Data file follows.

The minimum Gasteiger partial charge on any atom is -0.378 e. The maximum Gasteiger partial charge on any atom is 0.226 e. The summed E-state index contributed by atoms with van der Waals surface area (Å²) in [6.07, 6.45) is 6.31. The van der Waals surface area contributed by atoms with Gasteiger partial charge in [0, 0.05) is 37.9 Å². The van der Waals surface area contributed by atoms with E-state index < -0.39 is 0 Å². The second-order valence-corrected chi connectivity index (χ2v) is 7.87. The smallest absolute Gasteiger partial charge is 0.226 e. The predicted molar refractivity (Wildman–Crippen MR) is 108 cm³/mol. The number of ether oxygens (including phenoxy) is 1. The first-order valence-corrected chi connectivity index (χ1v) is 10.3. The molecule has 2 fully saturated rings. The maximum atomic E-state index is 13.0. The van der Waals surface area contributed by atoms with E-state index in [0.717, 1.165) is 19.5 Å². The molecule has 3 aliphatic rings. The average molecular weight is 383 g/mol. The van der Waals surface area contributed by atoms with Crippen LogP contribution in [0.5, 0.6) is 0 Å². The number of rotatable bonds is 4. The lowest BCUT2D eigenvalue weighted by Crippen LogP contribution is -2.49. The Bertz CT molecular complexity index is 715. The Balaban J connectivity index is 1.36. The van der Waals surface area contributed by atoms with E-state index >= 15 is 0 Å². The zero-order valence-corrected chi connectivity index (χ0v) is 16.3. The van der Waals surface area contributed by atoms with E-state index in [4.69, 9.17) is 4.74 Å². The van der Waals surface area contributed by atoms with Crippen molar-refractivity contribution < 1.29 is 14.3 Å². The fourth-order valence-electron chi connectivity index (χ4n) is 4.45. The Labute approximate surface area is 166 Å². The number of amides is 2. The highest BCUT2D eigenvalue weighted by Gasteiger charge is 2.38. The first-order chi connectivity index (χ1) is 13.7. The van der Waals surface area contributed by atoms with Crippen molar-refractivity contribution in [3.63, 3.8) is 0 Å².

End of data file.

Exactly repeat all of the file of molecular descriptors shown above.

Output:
The minimum Gasteiger partial charge on any atom is -0.378 e. The maximum Gasteiger partial charge on any atom is 0.226 e. The summed E-state index contributed by atoms with van der Waals surface area (Å²) in [6.07, 6.45) is 6.31. The van der Waals surface area contributed by atoms with Gasteiger partial charge in [0, 0.05) is 37.9 Å². The van der Waals surface area contributed by atoms with E-state index < -0.39 is 0 Å². The second-order valence-corrected chi connectivity index (χ2v) is 7.87. The smallest absolute Gasteiger partial charge is 0.226 e. The predicted molar refractivity (Wildman–Crippen MR) is 108 cm³/mol. The number of ether oxygens (including phenoxy) is 1. The first-order valence-corrected chi connectivity index (χ1v) is 10.3. The molecule has 2 fully saturated rings. The maximum atomic E-state index is 13.0. The van der Waals surface area contributed by atoms with E-state index in [0.717, 1.165) is 19.5 Å². The molecule has 3 aliphatic rings. The average molecular weight is 383 g/mol. The van der Waals surface area contributed by atoms with Crippen LogP contribution in [0.5, 0.6) is 0 Å². The number of rotatable bonds is 4. The lowest BCUT2D eigenvalue weighted by Crippen LogP contribution is -2.49. The Bertz CT molecular complexity index is 715. The Balaban J connectivity index is 1.36. The van der Waals surface area contributed by atoms with E-state index >= 15 is 0 Å². The zero-order valence-corrected chi connectivity index (χ0v) is 16.3. The van der Waals surface area contributed by atoms with E-state index in [4.69, 9.17) is 4.74 Å². The van der Waals surface area contributed by atoms with Crippen molar-refractivity contribution < 1.29 is 14.3 Å². The fourth-order valence-electron chi connectivity index (χ4n) is 4.45. The Labute approximate surface area is 166 Å². The number of amides is 2. The highest BCUT2D eigenvalue weighted by Gasteiger charge is 2.38. The first-order chi connectivity index (χ1) is 13.7. The van der Waals surface area contributed by atoms with Crippen molar-refractivity contribution in [3.63, 3.8) is 0 Å².